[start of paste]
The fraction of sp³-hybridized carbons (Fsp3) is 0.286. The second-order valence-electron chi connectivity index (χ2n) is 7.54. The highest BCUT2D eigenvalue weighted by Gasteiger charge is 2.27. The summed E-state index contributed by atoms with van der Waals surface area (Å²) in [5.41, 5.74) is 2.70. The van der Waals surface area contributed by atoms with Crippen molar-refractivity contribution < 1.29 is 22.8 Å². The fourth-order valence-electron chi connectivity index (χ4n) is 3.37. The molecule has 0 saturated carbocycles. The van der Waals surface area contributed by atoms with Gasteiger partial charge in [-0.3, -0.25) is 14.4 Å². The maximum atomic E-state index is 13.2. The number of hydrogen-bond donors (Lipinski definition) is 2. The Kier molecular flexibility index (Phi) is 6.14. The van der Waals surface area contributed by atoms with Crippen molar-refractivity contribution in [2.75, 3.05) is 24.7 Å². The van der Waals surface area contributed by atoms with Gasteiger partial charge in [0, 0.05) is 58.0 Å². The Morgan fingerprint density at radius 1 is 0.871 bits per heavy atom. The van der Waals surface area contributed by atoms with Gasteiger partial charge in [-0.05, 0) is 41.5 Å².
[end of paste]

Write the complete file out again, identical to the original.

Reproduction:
The fraction of sp³-hybridized carbons (Fsp3) is 0.286. The second-order valence-electron chi connectivity index (χ2n) is 7.54. The highest BCUT2D eigenvalue weighted by Gasteiger charge is 2.27. The summed E-state index contributed by atoms with van der Waals surface area (Å²) in [5.41, 5.74) is 2.70. The van der Waals surface area contributed by atoms with Crippen molar-refractivity contribution < 1.29 is 22.8 Å². The fourth-order valence-electron chi connectivity index (χ4n) is 3.37. The molecule has 0 saturated carbocycles. The van der Waals surface area contributed by atoms with Gasteiger partial charge in [-0.3, -0.25) is 14.4 Å². The maximum atomic E-state index is 13.2. The number of hydrogen-bond donors (Lipinski definition) is 2. The Kier molecular flexibility index (Phi) is 6.14. The van der Waals surface area contributed by atoms with Crippen molar-refractivity contribution in [2.75, 3.05) is 24.7 Å². The van der Waals surface area contributed by atoms with Gasteiger partial charge in [0, 0.05) is 58.0 Å². The Morgan fingerprint density at radius 1 is 0.871 bits per heavy atom. The van der Waals surface area contributed by atoms with Gasteiger partial charge in [-0.05, 0) is 41.5 Å².